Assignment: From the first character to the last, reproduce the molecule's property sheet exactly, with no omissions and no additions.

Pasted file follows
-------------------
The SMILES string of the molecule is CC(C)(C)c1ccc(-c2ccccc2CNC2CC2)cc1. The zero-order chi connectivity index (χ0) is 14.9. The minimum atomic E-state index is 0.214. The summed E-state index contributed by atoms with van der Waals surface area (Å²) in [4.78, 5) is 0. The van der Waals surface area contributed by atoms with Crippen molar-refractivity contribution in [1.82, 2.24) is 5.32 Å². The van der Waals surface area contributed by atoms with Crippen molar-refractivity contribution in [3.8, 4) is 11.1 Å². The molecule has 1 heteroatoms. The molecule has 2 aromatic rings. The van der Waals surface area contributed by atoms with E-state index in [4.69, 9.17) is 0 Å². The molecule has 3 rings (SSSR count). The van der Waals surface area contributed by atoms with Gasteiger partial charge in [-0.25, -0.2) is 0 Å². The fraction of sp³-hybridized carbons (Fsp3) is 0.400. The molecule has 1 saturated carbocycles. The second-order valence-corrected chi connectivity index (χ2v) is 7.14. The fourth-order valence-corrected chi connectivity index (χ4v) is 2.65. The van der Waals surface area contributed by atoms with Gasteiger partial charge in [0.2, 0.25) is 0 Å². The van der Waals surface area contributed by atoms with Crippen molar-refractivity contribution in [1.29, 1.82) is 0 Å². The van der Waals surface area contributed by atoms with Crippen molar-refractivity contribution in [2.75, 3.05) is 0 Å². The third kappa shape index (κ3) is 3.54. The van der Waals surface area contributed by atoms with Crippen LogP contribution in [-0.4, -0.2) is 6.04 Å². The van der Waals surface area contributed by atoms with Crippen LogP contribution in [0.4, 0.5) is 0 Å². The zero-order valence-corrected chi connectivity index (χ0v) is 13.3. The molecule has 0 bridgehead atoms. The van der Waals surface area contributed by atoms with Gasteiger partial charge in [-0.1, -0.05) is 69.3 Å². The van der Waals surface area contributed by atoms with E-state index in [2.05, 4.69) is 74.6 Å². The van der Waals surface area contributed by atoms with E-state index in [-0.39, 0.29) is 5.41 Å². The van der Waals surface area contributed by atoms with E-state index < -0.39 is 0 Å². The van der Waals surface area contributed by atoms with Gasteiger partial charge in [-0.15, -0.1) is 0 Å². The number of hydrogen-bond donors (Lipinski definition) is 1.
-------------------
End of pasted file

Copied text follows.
The SMILES string of the molecule is CC(C)(C)c1ccc(-c2ccccc2CNC2CC2)cc1. The zero-order chi connectivity index (χ0) is 14.9. The minimum atomic E-state index is 0.214. The summed E-state index contributed by atoms with van der Waals surface area (Å²) in [4.78, 5) is 0. The van der Waals surface area contributed by atoms with Crippen molar-refractivity contribution in [1.82, 2.24) is 5.32 Å². The van der Waals surface area contributed by atoms with Crippen molar-refractivity contribution in [3.8, 4) is 11.1 Å². The molecule has 1 heteroatoms. The molecule has 2 aromatic rings. The van der Waals surface area contributed by atoms with E-state index in [4.69, 9.17) is 0 Å². The molecule has 3 rings (SSSR count). The van der Waals surface area contributed by atoms with Gasteiger partial charge in [-0.25, -0.2) is 0 Å². The fraction of sp³-hybridized carbons (Fsp3) is 0.400. The molecule has 1 saturated carbocycles. The second-order valence-corrected chi connectivity index (χ2v) is 7.14. The fourth-order valence-corrected chi connectivity index (χ4v) is 2.65. The van der Waals surface area contributed by atoms with Gasteiger partial charge in [0.2, 0.25) is 0 Å². The van der Waals surface area contributed by atoms with Crippen molar-refractivity contribution in [1.29, 1.82) is 0 Å². The van der Waals surface area contributed by atoms with Crippen molar-refractivity contribution in [2.75, 3.05) is 0 Å². The third kappa shape index (κ3) is 3.54. The van der Waals surface area contributed by atoms with Crippen LogP contribution in [-0.4, -0.2) is 6.04 Å². The van der Waals surface area contributed by atoms with Crippen LogP contribution in [0.4, 0.5) is 0 Å². The zero-order valence-corrected chi connectivity index (χ0v) is 13.3. The molecule has 0 bridgehead atoms. The van der Waals surface area contributed by atoms with Gasteiger partial charge in [-0.1, -0.05) is 69.3 Å². The van der Waals surface area contributed by atoms with E-state index in [2.05, 4.69) is 74.6 Å². The van der Waals surface area contributed by atoms with E-state index in [-0.39, 0.29) is 5.41 Å². The van der Waals surface area contributed by atoms with E-state index < -0.39 is 0 Å². The van der Waals surface area contributed by atoms with Gasteiger partial charge in [-0.15, -0.1) is 0 Å². The number of hydrogen-bond donors (Lipinski definition) is 1.